Stacking inside other dolls affords you new abilities, and opportunities to make awful, awful jokes.
Stacking inside other dolls affords you new abilities, and opportunities to make awful, awful jokes.
In that regard, Stacking is an obsessive completionist's dream. The game is dead set on having you discover every possible way of solving a specific puzzle, rewarding achievements and trophies for finding all the solutions in each level--or, at least, all the ones the developers conceived. It is very occasionally possible to solve a puzzle using a method not intended by the designers, which rewards you with nothing more than the knowledge that you're smarter than the people who make the games you buy, and an ultimately empty feeling in your heart. It's a rare enough issue, thankfully, and if you're the sort that likes a challenge, many of the puzzles offer extremely off-kilter solutions for you to deduce. 
 
As for those who aren't into completionism? There is, thankfully, a reasonably obvious solution in front of you in most cases, meaning you rarely have to push your logic skills to their limits if you just want to progress through the story. The downside to that methodology is that you skip roughly half the game in the process. Aiming to do everything nets you a little over six hours of game to play through, but skipping the extra solutions results in a game that's roughly half that length. The good news? You can always go back and play through the stuff you skipped, should you feel so inclined. Still, if you're dead-set on blowing through the story and ignoring the content that lies beneath the beaten path, you could be forgiven for finding the game's $15 price tag a touch steep.
 
Still, you may find yourself compelled to explore, even if you're vehemently anti-exploration in most games. Though you'll see the bulk of the game's humor and plot just by going one-and-done on each puzzle, there are hidden objectives, obscure secondary dolls, and a variety of goofy sight gags you might not see on a cursory first playthrough. Double Fine has done a fine job of crafting a relatively expansive open world that's actually pretty fun to paw through. Perhaps taking a cue from the design concept of "big, but not huge" that governed Costume Quest's world designs, it's easy to get lost exploring each stage's nooks and crannies, though you'll never actually be lost if you have somewhere you're aiming to go.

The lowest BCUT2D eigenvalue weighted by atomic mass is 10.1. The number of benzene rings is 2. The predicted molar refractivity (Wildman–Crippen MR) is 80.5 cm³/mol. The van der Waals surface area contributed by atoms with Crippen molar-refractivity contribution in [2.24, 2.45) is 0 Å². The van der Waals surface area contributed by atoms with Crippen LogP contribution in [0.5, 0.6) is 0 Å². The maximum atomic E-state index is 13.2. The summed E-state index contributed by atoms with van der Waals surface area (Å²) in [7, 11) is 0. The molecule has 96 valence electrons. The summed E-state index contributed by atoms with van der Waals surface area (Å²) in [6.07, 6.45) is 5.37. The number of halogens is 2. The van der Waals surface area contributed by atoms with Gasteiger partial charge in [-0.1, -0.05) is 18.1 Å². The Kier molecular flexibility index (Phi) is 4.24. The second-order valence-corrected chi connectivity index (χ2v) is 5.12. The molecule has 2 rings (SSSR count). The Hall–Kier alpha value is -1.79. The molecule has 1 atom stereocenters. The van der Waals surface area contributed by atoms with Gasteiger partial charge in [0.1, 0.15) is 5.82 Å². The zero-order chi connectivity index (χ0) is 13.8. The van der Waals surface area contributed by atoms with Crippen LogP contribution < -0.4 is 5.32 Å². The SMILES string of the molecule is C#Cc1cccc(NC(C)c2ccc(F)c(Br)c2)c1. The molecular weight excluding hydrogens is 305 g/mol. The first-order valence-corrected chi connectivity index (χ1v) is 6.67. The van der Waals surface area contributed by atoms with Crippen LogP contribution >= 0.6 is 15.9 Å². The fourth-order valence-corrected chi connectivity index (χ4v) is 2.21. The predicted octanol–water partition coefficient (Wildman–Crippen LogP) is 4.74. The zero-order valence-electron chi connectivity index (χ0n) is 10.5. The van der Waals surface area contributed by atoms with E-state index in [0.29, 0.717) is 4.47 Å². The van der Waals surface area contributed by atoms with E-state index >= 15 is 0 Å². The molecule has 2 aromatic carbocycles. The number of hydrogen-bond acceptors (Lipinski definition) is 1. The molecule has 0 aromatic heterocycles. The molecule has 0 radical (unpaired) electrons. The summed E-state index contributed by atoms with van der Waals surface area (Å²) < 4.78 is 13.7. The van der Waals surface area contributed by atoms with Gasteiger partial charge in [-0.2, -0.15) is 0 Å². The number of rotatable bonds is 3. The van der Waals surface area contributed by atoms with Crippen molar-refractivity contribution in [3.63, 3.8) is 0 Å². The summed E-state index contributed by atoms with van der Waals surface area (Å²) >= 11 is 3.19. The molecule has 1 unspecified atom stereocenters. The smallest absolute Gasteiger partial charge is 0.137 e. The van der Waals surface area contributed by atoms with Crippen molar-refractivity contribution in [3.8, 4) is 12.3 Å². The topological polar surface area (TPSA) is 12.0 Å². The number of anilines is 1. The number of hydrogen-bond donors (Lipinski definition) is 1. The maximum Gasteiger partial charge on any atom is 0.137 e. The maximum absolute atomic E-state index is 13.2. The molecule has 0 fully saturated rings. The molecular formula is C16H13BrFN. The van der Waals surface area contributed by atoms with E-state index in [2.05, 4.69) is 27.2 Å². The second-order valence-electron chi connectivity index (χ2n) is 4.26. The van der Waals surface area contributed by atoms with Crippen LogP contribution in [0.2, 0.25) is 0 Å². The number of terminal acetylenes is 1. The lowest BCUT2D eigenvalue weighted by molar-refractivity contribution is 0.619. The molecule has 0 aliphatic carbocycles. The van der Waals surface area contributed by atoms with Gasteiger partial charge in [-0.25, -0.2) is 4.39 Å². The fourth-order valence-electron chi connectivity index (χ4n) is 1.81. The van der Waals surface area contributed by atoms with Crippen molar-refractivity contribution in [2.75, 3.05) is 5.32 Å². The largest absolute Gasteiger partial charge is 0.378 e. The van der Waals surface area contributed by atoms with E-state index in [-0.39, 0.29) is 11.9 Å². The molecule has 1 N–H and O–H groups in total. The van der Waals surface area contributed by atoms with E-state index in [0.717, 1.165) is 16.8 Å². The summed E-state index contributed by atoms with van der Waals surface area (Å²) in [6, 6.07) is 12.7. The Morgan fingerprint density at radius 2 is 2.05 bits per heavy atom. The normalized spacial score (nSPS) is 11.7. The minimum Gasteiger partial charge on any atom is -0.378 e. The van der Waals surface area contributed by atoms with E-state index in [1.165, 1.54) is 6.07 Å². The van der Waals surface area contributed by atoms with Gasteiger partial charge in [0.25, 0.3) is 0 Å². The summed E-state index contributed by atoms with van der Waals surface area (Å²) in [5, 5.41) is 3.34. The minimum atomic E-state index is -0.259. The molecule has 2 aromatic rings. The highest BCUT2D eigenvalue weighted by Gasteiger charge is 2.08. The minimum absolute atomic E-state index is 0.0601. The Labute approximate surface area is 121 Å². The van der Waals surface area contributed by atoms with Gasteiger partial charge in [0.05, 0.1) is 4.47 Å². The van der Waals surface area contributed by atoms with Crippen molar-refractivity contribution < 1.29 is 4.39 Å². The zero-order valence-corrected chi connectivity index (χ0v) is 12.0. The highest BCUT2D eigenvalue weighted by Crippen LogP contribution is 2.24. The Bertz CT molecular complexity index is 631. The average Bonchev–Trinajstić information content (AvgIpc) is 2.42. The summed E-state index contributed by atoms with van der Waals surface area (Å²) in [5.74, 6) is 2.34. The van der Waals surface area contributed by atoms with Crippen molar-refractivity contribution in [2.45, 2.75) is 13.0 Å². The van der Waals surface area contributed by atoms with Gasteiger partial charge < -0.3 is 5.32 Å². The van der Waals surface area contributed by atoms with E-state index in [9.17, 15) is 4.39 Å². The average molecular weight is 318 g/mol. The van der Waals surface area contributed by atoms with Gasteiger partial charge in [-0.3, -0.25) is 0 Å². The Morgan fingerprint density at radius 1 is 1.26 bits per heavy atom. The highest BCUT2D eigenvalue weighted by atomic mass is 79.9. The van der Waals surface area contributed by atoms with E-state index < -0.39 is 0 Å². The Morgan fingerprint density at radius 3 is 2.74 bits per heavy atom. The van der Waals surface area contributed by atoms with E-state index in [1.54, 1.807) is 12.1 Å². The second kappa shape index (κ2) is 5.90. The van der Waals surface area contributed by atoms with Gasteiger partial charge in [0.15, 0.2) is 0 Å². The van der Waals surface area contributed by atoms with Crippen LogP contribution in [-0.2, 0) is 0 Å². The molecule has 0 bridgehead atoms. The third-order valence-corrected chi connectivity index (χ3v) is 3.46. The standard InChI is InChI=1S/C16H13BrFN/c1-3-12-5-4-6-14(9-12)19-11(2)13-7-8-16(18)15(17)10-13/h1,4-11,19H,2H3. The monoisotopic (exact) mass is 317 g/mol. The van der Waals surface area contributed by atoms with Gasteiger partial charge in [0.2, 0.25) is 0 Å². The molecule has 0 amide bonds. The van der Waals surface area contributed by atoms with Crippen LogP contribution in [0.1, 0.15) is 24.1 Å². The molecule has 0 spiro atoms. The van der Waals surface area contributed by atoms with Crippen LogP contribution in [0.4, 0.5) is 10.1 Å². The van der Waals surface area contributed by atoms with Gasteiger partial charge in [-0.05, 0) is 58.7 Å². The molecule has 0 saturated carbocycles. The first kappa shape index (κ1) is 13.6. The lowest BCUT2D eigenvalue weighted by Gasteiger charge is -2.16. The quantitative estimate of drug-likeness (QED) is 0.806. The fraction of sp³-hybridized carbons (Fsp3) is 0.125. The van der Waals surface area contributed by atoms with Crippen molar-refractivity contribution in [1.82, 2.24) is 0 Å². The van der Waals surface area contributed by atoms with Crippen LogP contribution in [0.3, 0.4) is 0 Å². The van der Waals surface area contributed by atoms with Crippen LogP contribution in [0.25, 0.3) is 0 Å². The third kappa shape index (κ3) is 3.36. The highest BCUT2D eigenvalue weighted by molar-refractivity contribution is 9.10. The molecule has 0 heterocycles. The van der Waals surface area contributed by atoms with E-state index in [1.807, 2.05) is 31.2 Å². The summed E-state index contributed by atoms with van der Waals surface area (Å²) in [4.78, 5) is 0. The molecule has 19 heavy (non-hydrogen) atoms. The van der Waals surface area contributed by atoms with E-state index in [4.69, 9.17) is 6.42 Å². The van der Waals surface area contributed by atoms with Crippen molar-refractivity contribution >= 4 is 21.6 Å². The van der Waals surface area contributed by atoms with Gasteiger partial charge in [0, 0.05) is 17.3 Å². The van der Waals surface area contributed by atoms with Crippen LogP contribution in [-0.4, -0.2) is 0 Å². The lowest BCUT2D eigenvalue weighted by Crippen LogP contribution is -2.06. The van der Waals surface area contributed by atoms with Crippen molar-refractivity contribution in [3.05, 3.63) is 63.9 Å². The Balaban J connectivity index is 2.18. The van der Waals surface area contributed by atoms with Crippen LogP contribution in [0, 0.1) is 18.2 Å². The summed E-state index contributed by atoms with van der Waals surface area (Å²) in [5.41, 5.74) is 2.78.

There are multiple ways to lure this guard away. This one is the most erotic.
 There are multiple ways to lure this guard away. This one is the most erotic.
As they are often wont to do, Double Fine has imbued Stacking with its trademark sense of humor. The entirety of the game's story is presented in cutscenes steeped in the sepia-toned silence of the earliest films, with large title cards spelling out the dialogue the dolls have with one another through wild gesticulation--despite their lack of limbs, they're awfully expressive--and old timey piano music signaling the moments of tragedy and triumph with delightful results. The early goings of the game are perhaps more clever than legitimately funny--you get a lot of moments that inspire thoughts like "Yes, that was quite amusing" than actual, bona fide laughter. But as the game rolls on, the sets and scenarios get increasingly elaborate, and the humor follows suit. There are some truly excellent comedy bits peppered throughout the adventure; the scene leading up to the final confrontation of the game, in particular, is the first legitimate belly laugh I've gotten out of a game in ages.
 
Stacking looks like a trifling little downloadable title, but the game has a surprising amount of heart. There's nothing particularly heady about the game, mind you. Its a relatively easy-going puzzle game that only rarely, truly challenges, and it uses its marginally Marxist leanings to send up wanton materialism in a fairly lightweight and cartoonish way--though, that said, if you're the sort of person who clings aggressively to Ayn Rand's writings, enjoys the meaning behind Neil Peart's lyrics, and/or unironically considers themselves a monocle enthusiast, be forewarned, you may be horrified. By the same token, every time Charlie encounters a new character, a new situation, or a new environment in Stacking, you can't help but smile at the painstakingly crafted silliness of it all. Similarly, it's hard not to love the all-too-obvious metaphor of a family's need to stick (or stack, in this case) together to succeed--a metaphor that plays out beautifully in the final moments of the game. Like its pint-sized protagonist, Stacking is a small game with scads of pluck and spirit, and only the stingiest, penny-pinchingest players would fail to find something lovable about it.
Alex Navarro on Google+